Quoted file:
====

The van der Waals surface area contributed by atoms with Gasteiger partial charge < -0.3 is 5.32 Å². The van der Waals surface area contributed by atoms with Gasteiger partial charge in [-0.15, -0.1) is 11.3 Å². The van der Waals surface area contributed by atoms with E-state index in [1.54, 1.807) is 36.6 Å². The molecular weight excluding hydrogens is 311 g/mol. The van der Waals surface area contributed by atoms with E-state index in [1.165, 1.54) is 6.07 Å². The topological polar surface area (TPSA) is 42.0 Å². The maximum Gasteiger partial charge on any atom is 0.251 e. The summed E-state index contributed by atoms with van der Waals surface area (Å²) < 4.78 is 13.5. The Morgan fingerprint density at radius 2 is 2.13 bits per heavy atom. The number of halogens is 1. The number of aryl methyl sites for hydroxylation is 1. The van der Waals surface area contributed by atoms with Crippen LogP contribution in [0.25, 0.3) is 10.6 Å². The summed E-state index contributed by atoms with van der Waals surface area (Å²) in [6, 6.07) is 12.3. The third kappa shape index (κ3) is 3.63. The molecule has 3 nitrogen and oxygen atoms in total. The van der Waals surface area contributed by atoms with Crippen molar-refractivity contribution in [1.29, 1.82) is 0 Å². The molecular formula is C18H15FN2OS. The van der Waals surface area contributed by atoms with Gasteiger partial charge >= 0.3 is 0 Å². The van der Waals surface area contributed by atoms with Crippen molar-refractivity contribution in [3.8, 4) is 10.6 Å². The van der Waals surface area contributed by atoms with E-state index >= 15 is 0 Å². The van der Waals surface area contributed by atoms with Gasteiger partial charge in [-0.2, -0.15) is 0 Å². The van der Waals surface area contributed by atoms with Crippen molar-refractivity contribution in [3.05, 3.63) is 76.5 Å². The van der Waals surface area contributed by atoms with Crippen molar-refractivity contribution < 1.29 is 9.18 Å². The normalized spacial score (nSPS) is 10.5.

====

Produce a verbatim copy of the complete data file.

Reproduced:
The van der Waals surface area contributed by atoms with Gasteiger partial charge < -0.3 is 5.32 Å². The van der Waals surface area contributed by atoms with Gasteiger partial charge in [-0.15, -0.1) is 11.3 Å². The van der Waals surface area contributed by atoms with E-state index in [1.54, 1.807) is 36.6 Å². The molecular weight excluding hydrogens is 311 g/mol. The van der Waals surface area contributed by atoms with E-state index in [1.165, 1.54) is 6.07 Å². The topological polar surface area (TPSA) is 42.0 Å². The maximum Gasteiger partial charge on any atom is 0.251 e. The summed E-state index contributed by atoms with van der Waals surface area (Å²) < 4.78 is 13.5. The Morgan fingerprint density at radius 2 is 2.13 bits per heavy atom. The number of halogens is 1. The number of aryl methyl sites for hydroxylation is 1. The van der Waals surface area contributed by atoms with Crippen LogP contribution in [0.25, 0.3) is 10.6 Å². The summed E-state index contributed by atoms with van der Waals surface area (Å²) in [6, 6.07) is 12.3. The third kappa shape index (κ3) is 3.63. The molecule has 3 nitrogen and oxygen atoms in total. The van der Waals surface area contributed by atoms with Crippen molar-refractivity contribution in [1.29, 1.82) is 0 Å². The molecular formula is C18H15FN2OS. The van der Waals surface area contributed by atoms with Gasteiger partial charge >= 0.3 is 0 Å². The van der Waals surface area contributed by atoms with Crippen molar-refractivity contribution in [3.8, 4) is 10.6 Å². The van der Waals surface area contributed by atoms with E-state index >= 15 is 0 Å². The van der Waals surface area contributed by atoms with Gasteiger partial charge in [-0.2, -0.15) is 0 Å². The van der Waals surface area contributed by atoms with Crippen molar-refractivity contribution in [3.05, 3.63) is 76.5 Å². The van der Waals surface area contributed by atoms with Crippen molar-refractivity contribution < 1.29 is 9.18 Å². The normalized spacial score (nSPS) is 10.5.